• 1956 – Charles Dalziel writes landmark work, “The Effects of Electrical Shock on Man,” revealing the connection between ground faults and fatalities. Dalziel invents GFCI outlets.
  • 1969 – Alice Stoll and Maria Chianta invent the Stoll Curve, which is used to predict burn injuries.
  • 1970 – OSHA is formed with the purpose to “assure safe and healthful working conditions for working men and women by setting and enforcing standards and by providing training, outreach, education, and assistance.”
  • 1976 – At the request of OSHA, the NFPA forms a committee to develop newer electrical standards.
  • 1979 – NFPA 70E is released as the Standard for Electrical Safety Requirements for Employee Workplaces. This remains the core of electrical safety practices today.
  • 1982 – Ralph Lee publishes “The Other Electrical Hazard: Electrical Arc Blast Burns.”
  • 1995 – NFPA 70E acknowledges arc flash electrical hazard and begins developing standards for dealing with it.
  • 2000 – NFPA 70E PPE tables are developed and incident energy calculations are invented.
  • 2002 – The IEEE Guide for Performing Arc Flash Calculations is published and the NEC requires arc flash warning labels for certain electrical equipment.
  • 2007 – The National Electrical Safety Code (NESC) requires electric utility systems to perform arc flash assessments.
  • 2009 – NFPA 70E requires additional labeling to make PPE selections easier for people working on or near live energized systems.
  • 2015 – OSHA updates its labeling standards for NFPA 70E to further protect workers from arc flash incidents.
  • 2018 – NFPA begins proactively testing safety measures and protocols to minimize human error in the assessment of electrical safety risk.

More information on the history of electrical safety is available online at the CES News blog.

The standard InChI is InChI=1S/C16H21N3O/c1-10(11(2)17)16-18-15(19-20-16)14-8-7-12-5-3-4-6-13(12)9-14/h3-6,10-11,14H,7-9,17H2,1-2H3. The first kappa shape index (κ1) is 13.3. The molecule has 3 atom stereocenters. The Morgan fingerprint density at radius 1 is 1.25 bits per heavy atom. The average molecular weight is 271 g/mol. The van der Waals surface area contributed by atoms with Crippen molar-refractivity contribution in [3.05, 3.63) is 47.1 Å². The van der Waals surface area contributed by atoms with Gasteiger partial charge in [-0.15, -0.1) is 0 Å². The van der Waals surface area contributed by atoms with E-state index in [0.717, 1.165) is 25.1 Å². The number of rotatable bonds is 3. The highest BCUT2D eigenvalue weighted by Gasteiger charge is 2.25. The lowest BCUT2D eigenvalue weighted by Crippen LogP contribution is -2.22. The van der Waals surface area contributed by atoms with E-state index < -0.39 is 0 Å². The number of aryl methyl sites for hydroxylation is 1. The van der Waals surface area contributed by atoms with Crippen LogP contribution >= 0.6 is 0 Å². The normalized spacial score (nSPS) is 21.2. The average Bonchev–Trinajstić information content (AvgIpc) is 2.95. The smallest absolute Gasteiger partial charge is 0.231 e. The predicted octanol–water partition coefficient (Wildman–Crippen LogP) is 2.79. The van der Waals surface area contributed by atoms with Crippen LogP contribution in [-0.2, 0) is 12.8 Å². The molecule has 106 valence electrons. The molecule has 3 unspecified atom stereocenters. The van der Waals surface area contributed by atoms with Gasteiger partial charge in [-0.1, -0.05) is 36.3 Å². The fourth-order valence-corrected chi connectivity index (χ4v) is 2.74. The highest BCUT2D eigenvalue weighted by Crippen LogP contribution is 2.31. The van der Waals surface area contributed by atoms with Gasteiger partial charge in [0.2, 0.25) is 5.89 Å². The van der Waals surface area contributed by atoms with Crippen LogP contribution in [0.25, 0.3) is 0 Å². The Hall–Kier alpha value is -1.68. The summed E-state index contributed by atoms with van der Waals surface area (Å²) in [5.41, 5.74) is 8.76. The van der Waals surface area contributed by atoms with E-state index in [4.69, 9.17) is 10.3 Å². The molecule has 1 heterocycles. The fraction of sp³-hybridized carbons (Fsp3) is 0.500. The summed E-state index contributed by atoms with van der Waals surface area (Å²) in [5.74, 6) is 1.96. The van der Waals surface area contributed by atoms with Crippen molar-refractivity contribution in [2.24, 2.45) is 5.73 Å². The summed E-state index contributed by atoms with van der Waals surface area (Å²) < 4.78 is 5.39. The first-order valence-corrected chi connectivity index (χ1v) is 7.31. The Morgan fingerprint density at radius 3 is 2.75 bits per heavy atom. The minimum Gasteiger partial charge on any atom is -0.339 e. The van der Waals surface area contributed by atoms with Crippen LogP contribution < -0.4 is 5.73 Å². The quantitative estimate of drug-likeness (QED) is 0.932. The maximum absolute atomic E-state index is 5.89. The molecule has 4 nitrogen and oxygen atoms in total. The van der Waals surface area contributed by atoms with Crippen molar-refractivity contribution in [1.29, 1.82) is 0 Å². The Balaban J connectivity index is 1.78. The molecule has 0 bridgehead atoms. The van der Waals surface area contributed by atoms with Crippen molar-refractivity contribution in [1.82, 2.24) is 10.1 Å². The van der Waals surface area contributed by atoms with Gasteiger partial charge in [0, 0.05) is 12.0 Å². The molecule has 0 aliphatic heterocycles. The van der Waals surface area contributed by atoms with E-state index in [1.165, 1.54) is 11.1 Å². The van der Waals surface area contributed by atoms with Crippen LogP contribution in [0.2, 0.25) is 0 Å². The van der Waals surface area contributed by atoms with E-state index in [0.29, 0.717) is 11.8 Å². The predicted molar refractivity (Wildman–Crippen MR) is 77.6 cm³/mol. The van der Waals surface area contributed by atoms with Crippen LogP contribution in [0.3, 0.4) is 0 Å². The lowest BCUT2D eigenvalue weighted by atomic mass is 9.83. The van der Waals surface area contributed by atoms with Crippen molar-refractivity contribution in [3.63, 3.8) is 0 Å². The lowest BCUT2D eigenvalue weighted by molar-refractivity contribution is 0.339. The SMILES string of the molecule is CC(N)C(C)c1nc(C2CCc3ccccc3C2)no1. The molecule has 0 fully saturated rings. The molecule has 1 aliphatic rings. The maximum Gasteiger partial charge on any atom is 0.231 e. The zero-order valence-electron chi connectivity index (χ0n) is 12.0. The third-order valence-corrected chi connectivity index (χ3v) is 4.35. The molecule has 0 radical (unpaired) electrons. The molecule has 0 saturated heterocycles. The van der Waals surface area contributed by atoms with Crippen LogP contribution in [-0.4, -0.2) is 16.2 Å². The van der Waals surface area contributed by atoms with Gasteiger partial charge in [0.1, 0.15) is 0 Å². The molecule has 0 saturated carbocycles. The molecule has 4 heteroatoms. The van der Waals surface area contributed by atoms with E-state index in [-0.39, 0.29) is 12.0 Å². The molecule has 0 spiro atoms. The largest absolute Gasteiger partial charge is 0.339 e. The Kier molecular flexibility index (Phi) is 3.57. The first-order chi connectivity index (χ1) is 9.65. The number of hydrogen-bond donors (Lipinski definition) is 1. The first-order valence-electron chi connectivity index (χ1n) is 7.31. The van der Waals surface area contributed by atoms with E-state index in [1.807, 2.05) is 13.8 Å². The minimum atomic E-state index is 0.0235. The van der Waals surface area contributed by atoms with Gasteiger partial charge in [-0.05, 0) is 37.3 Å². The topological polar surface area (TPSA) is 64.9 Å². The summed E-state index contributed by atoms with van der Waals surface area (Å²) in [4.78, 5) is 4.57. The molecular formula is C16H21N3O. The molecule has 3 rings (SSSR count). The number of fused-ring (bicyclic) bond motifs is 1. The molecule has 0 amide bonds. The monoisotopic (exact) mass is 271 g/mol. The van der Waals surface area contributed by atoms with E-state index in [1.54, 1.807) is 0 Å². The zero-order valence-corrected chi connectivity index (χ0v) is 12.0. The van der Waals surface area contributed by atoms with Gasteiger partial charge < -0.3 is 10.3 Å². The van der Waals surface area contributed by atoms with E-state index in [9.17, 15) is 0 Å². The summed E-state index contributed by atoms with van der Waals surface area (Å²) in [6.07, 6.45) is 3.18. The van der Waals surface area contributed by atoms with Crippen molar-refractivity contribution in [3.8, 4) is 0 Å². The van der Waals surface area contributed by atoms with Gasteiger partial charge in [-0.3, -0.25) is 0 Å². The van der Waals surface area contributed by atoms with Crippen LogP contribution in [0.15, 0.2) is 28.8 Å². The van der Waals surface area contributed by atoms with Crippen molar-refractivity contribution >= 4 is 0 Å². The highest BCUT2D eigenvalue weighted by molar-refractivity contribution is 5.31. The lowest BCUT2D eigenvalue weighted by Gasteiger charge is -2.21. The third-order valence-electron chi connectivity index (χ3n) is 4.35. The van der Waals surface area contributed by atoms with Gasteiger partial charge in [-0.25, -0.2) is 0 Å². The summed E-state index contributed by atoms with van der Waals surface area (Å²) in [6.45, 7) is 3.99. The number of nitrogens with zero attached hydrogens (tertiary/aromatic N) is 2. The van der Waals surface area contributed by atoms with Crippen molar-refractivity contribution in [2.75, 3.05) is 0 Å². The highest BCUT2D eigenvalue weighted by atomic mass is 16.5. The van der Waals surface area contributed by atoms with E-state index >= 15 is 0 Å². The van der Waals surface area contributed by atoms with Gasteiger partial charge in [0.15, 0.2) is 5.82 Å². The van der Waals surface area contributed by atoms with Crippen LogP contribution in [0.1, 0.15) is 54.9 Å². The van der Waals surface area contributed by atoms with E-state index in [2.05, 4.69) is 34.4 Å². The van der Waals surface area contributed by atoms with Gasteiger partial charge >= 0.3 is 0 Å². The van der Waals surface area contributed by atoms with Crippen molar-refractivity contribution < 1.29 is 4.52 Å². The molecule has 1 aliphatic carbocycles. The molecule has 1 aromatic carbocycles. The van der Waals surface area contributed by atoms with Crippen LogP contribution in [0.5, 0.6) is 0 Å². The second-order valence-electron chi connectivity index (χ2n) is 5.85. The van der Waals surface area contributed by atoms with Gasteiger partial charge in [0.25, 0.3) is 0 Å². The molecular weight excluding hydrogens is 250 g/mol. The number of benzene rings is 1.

The Evolution of Electrical Risk Safety Solutions

Jeremy noted that electrical risk safety solutions have changed over the last ten years as well.

“Our customers’ safety directors are focused on arc flash safety training, IR imaging and electrical equipment inventories now,” Jeremy said. “It used to be something we pushed with our contacts, which then had to move up the ladder to leadership. Now, the push for safety is coming from the top down.”

Miller Electric has come to be known for getting ahead of minor issues and resolving them for facility owners and managers before they become bigger problems. As the city has grown over the past 110 years, Miller Electric has been there along the way, helping advance progress as safely as possible.

“I’d like to think that with our safety trainings and preventative maintenance offerings, Miller Electric has played a part in helping shift the mindset from fixing things when they break to stopping them from breaking in the first place. We’ve really solidified ourselves as electrical safety consultants, and that comes from the heart. We truly do want to see people go home safe at the end of each day.”

Miller Electric is back to offering quarterly NFPA 70E Safety Trainings for customers and clients. If you or someone you know is interested, browse available courses on our site now: .